The Barnard (abbrev: Bn) is a unit of measurement used in psychological, sociological and anthropological studies. It is named after the leader of the first team to outline its properties, Dr Victoria L Barnard.
Coined as a result of studies conducted by Dr V.L. Barnard et al at John Radcliffe Hospital's psychiatric wing in Oxford, UK, the 'Barnard' (Bn) is a unit of perceived mental discomfort in sexual situations. Over a series of psychological experiments between 1998 and 2002, the team under Dr. Barnard studied over three hundred subjects in double-blind psychological experiments.
In these studies, participants were asked a number of questions, both sexual and otherwise, to gauge their discomfort in the face of such questions. As a further step, certain members of the team started to display overt sexual excitement, including both audible and physical manifestations. The participant's response was recording using both immediate testimony, galvanic skin response, EKGs and, in one study, Magnetic Resonance Imaging.
Using the data collected from the various studies, the team noticed a continuum of responses, encompassing apathy, sexual responsiveness/excitement, fear (including concomitant adrenal response) and anger. It was posited by Dr Barnard that the continuum could be graduated using arbitrary units, in order to further understand levels of mental discomfort in tightly defined circumstances.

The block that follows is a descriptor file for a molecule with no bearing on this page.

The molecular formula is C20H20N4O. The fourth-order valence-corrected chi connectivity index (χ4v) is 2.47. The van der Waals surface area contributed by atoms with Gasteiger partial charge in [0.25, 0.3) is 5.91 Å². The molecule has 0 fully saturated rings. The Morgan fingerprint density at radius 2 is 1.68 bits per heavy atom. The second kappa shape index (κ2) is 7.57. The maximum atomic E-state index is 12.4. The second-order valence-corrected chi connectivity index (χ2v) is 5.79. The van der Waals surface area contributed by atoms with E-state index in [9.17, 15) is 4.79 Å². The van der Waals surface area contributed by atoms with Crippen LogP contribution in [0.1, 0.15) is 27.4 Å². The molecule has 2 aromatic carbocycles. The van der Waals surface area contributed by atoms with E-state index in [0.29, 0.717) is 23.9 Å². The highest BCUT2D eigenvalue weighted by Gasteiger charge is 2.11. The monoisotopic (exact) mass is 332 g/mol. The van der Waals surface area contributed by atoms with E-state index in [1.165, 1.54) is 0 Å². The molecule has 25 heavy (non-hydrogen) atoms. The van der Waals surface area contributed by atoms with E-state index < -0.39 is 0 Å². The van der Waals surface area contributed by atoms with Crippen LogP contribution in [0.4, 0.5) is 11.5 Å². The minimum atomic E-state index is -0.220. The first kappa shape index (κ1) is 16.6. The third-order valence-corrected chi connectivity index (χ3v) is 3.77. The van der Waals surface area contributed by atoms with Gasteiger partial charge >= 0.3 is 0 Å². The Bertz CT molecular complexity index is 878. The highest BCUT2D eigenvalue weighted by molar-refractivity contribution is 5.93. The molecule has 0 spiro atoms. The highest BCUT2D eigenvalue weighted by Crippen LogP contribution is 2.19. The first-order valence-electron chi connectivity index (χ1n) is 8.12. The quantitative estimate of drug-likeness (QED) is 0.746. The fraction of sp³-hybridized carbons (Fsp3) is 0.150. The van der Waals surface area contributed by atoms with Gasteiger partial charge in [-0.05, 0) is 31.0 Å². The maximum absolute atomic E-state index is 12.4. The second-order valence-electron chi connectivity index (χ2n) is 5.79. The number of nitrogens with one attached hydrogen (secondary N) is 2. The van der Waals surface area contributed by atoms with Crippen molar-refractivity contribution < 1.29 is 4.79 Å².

The completed write-ups of the study were first published in the European Journal of Cognitive Psychology (Vol 15, Issue 4, 2003), receiving a lukewarm response from other researchers in the field.
Doubts have been expressed about both the arbitrary units involved in the study, and the qualitative standard of the studies taken as a whole. A particularly vociferous opponent of the study, and units, is Professor H.R.J Cleft of Dublin University. During the BPS Conference (Cognitive Section) conference held in Reigate in 2003, Professor Cleft took the opportunity to decry the Barnard team's findings, stating that 'the reductionist and positivist shroud of the study ensures that it will not be taken seriously by any reasonable psychologist.'
As of the time of writing (2006) Dr Barnard is currently conducting further studies, including ethically guided field studies amongst a troop of gorillas in the Gambia. Preliminary results are expected early 2007.
European Journal of Cognitive Psychology (Vol 15, Issue 4, 2003). BPS Conference Notes - Cognitive Section
This article is based on "Barnard (unit)" from the free encyclopedia Wikipedia (http://en.wikipedia.org). It is licensed under the terms of the GNU Free Documentation Licencse. In the Wikipedia you can find a list of the authors by visiting the following address: http://en.wikipedia.org/w/index.php?title=Barnard+%28unit%29&action=history